Take a look at this PHP spider trap [webmasterworld.com] option. Catch them before they get to the email address, it's pretty easy to implement.
<edit> I left the bad link in case someone feels like figuring out why it isn't working.
[edited by: isitreal at 5:17 am (utc) on April 20, 2004]
That link doesn't work for me, I think it goes via the subscribed members area
That's weird, when I clicked that link it takes me to the subscribed members area page too, but it's not from that section, it's in php, last entry march 18. I reposted the link not using the [ url = http: and so on] and it works fine, seems like a bug or something in the linking system. Then I put it back into [ url =....] form and it works. Go figure. Anyway, to be on the safe side, here's the link in plain text:
The only thing I'd be careful about on that script is to make sure to upload the updated robots.txt a week before you implement the script to be on the safe side.
the .htaccess file only needs 606 rw--rw permissions to work.
This script works, by the way, I've been testing it. As usual Birdman did a slick job of programming.
[edited by: isitreal at 5:18 am (utc) on April 20, 2004]
no worries found it with google. I posted there!
In answer to your .htaccess question, it's easy to check if you have .htaccess support, just make a plain text file, type some random characters into it, upload it in ASCII mode, saved as .htaccess, if your site or folder crashes you have .htaccess enabled. Obviously if it's a big site you want to do this in a test folder first.
with the gibberish, when you try loading yoursite.com/test/index.htm the server should give a 500 error
Ok I'll try it just for a laugh but my web host says that is isn't so does that mean that any htaccess file will not work. They are present in the a site search script that I've installed. They have this in them:
# NOTE: No one should be able to access this directory from the web.
AuthName "DGS Search"
Ok just tested it and got the internal server error like you said so this means that .htaccess is configered and working right?
Yes, that means it's working.
add this to robots.txt, change 'path' and 'file' to the folder and filename for your php trap page.
This needs to be first on your .htaccess file, put the rest of the .htaccess contents below this line, what will happen is that the script will prepend the blocked ip addresses to the .htaccess file, while preserving everything that comes after that. Make sure to give write permissions to the 'other' group, in other words, permissions on the .htaccess file need to be 606 or better, that's rw--rw.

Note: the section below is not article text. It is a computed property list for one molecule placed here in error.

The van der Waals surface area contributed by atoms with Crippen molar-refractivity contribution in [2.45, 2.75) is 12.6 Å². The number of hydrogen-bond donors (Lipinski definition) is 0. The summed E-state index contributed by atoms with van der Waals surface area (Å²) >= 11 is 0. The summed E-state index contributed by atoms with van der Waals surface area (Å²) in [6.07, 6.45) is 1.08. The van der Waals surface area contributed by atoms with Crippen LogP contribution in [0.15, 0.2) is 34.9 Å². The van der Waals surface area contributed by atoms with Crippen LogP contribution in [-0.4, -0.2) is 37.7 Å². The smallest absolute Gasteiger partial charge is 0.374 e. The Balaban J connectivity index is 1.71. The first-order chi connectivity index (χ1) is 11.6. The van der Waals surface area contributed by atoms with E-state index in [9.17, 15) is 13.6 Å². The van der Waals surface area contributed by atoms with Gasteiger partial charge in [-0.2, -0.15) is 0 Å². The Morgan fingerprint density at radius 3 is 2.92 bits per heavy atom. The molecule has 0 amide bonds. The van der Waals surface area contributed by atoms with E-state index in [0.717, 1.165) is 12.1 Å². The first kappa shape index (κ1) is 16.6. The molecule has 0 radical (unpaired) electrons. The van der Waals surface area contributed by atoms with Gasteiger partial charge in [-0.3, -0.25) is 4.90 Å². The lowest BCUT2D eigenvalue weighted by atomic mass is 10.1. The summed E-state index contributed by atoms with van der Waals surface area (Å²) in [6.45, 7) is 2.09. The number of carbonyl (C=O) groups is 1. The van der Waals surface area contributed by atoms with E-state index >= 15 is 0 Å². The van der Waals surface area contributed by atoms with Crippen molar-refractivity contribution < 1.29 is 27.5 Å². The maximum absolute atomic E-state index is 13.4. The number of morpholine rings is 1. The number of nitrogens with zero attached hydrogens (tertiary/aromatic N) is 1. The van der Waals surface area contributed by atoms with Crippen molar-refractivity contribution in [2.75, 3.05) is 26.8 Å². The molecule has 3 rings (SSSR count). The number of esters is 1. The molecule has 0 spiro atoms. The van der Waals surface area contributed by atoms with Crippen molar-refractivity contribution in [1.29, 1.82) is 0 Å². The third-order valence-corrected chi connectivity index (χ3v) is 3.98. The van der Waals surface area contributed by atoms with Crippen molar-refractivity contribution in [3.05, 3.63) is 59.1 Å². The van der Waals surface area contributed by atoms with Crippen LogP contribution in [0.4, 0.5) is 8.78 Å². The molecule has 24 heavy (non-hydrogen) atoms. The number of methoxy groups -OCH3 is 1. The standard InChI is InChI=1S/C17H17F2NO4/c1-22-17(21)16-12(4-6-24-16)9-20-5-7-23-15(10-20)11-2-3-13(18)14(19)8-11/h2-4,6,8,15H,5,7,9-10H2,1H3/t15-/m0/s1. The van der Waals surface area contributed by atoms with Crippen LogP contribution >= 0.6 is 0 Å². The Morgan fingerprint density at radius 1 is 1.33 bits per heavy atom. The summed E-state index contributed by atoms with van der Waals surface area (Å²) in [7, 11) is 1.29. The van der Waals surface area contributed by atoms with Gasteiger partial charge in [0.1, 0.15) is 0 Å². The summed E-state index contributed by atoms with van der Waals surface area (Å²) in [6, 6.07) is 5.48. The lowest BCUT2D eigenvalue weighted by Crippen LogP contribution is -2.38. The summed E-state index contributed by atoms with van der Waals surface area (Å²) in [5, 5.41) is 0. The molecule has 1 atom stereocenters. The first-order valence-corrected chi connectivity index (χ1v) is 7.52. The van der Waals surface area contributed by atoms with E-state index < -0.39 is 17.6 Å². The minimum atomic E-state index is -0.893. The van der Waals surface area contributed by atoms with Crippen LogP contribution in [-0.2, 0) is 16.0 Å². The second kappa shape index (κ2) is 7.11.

.htaccess file, above all current contents
SetEnvIf Request_URI "^(/site/403\.htm¦/robots\.txt)$" allowsome
deny from env=getout
allow from env=allowsome
php trap page, assuming the file is in your site root folder, otherwise replace $_SERVER["DOCUMENT_ROOT"] with the full server path to your .htaccess file. I changed birdman's version slightly to automatically put in the path to the primary .htaccess file at your site root. Link from all pages on your site using the path in the robots.txt file, use something like a trasparent gif, 1px, or a link with css property display:none; so only spiders will see it. Before adding these links make sure your robots.txt has been up for at least a few days, a week is better. Before adding link, test script by going to it, see if you get blocked with 403. First visit should give the text below, second visit the generic 403 error page. If you also set a 403 error page in the .htaccess file you can get even more precise blocked messages.
[ like: ErrorDocument 403 /site/403.htm ). The .htaccess file will allow access to only /site/403.htm at that point.
$filename = $_SERVER["DOCUMENT_ROOT"] . "/.htaccess";
$content = "SetEnvIf Remote_Addr ^" .
$handle = fopen($filename, 'r');
$content .= fread($handle,filesize($filename));
$handle = fopen($filename, 'w+');
// change youremail@yourdomain and firstname.lastname@example.org to your real
// address and real domain name, leave 'trap@' so you know it's from the spider trap
"The following ip just got banned because it accessed the spider trap.\r\n\r\n" .
$_SERVER["REMOTE_ADDR"] . "\r\n" . $_SERVER["HTTP_USER_AGENT"] . "\r\n" .
$_SERVER["HTTP_REFERER"] ,"FROM: email@example.com");
$page = '';
// note: some site downloaders will also trigger the script
$page .= "<h1>You have been permantly blocked from the site</h1>";
$page .= '<p>We don\'t allow site downloads or email spiders ' .